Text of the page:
Presentation on theme: " Clinical History: 3 month-old male presented with recurrent pneumonia. Mother reported coughing and choking during feeding. Barium swallow was requested."— Presentation transcript:
The entity is secondary to incomplete division of the primitive foregut. Various types of abnormal division are present.
Inability to pass a feeding tube into the stomach (esophageal atresia). Gasless abdomen in those patients with esophageal atresia and proximal TE fistula. Aspiration pneumonia. Associated anomalies seen in from 17-70% of individuals, encompass cardiac, musculoskeletal (vertebral, radial ray anomalies), gastrointestinal, genitourinary, and chromosomal (trisomy18, 21, and 13).
1: 2,500 live births,2 : 1 male to female ratio, bilateral 3%. Types: Bochdalek hernia, posterior lateral segments of the diaphragm, 75% left. Morgagni hernia, 2 to 4% of all CDH. Herniation of abdominal viscera occurs through a defect in the diaphragm caused by failure of the pleural peritoneal canal to close completely during embryonic development. Varying degrees of herniation can occur. These patients will often have hypoplastic lungs due to crowding of the thoracic space.
Associated anomalies: Malrotation in 95% of affected children secondary to interruption of the normal rotation that occurs as the bowel returns to the abdomen. Neural tube defects (30%). Cardiovascular lesions (20%) VSD and TOF. Symptoms: Severe respiratory distress at birth e.g. dyspnea and cyanosis (hypoplastic lungs). Acute intestinal obstruction can also occur. Diagnosis: Is usually made by radiographic examination. Differential diagnosis: Cystic adenomatoid malformations of the lung.
Complications: Pulmonary hypertension often complicates the pre- and postoperative course. In most centers, overall mortality rate remains about 50%. Treatment: Respiratory support as well as surgical repair of the diaphragmatic defect. Nasogastric intubation with suction will decrease air and fluid within the abdominal viscera decreasing ventilatory compromise. Extracorporal membrane oxygenation (ECMO) may improve prognosis although mortality rate remains about 50%.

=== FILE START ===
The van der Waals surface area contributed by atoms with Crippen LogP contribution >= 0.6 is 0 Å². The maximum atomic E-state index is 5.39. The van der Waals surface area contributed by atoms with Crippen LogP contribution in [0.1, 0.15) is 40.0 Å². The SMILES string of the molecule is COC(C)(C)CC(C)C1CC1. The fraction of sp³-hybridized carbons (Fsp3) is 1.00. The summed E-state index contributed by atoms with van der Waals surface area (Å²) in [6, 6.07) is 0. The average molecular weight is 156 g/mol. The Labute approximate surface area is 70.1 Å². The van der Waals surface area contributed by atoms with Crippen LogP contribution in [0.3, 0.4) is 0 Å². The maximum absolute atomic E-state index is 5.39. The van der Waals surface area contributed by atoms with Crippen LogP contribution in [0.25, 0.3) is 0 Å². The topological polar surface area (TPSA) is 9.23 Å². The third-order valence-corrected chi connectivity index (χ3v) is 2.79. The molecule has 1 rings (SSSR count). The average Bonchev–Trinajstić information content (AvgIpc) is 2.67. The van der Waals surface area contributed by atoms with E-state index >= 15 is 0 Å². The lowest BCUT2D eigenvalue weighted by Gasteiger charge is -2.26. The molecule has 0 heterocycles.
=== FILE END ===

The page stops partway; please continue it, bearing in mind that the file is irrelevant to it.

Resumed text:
Clinical History: Four week-old infant presented with post-prandial vomiting and failure to thrive. Abdominal US was requested.
Diagnosis: Clinical. In an infant who presents with non-bilious, post-prandial vomiting, failure to thrive, and a palpable mass ("olive") in the epigastric region, hypertrophic pyloric stenosis is a presumptive diagnosis. The etiology: Unknown, ?? prolonged spasm muscular hypertrophy. Demographic factors: Age at presentation: majority between 2-6 weeks. Sex predilection: males > females. Race predilection: uncommon in blacks. Inheritance pattern: dominant polygenic. The value of imaging studies is in any doubt as to the diagnosis.
Ultrasound is the imaging modality- of-choice: (longitudinal images) necessary for diagnosis are as follows: Pyloric muscle thickness: > 4 mm Pyloric channel length: > 17 mm Pyloric muscle length: > 19 mm Little fluid entering the duodenum If the pyloric canal length is less than 18mm, then the diagnosis of HPS should be in doubt. Treatment: pyloromyotomy is the preferred mode of therapy, and in most cases is successful.
Clinical History: 10-year-old boy with crampy abdominal pain and fever. US was requested.
Discussion: Acute appendicitis is the most common indication for emergency laparotomy in children. Perforation occurs with a much greater frequency (approximately 25%) in the pediatric population. The pathogenesis generally begins with luminal obstruction distention venous compromise arterial compromise perforation periappendiceal abscess.
Clinical picture: The usual initial symptoms are vague visceral abdominal pain secondary to the distention of the appendix. After 4 to 6 hours, as the inflammation spreads to the parietal peritoneum, the pain increases in intensity and becomes somatic in nature localized at "McBurney's Point" in the RLQ. Nausea, vomiting, and anorexia are frequently associated. The typical historical and physical findings are found in approximately 2/3 of patients eventually determined to have appendicitis. The clinical diagnosis is not always entirely straightforward especially in children who may not be able to communicate their symptoms adequately. Imaging methods must be used in patients with indeterminate clinical findings to avoid unnecessary laparotomies.
Ultrasound is the current diagnostic modality of choice. A cross-sectional diameter measurement > 6 mm along with noncompressibility in a patient with persistent RLQ pain is considered reliable evidence of appendicitis. Associated findings include: loss of the echogenic submucosal layer. fluid-filled lumen which will be anechoic. hyperechoic appendicolith with acoustic shadowing. +/- periappendiceal fluid collections or mass which may displace adjacent structures. These latter findings are more likely to be seen in association with perforation.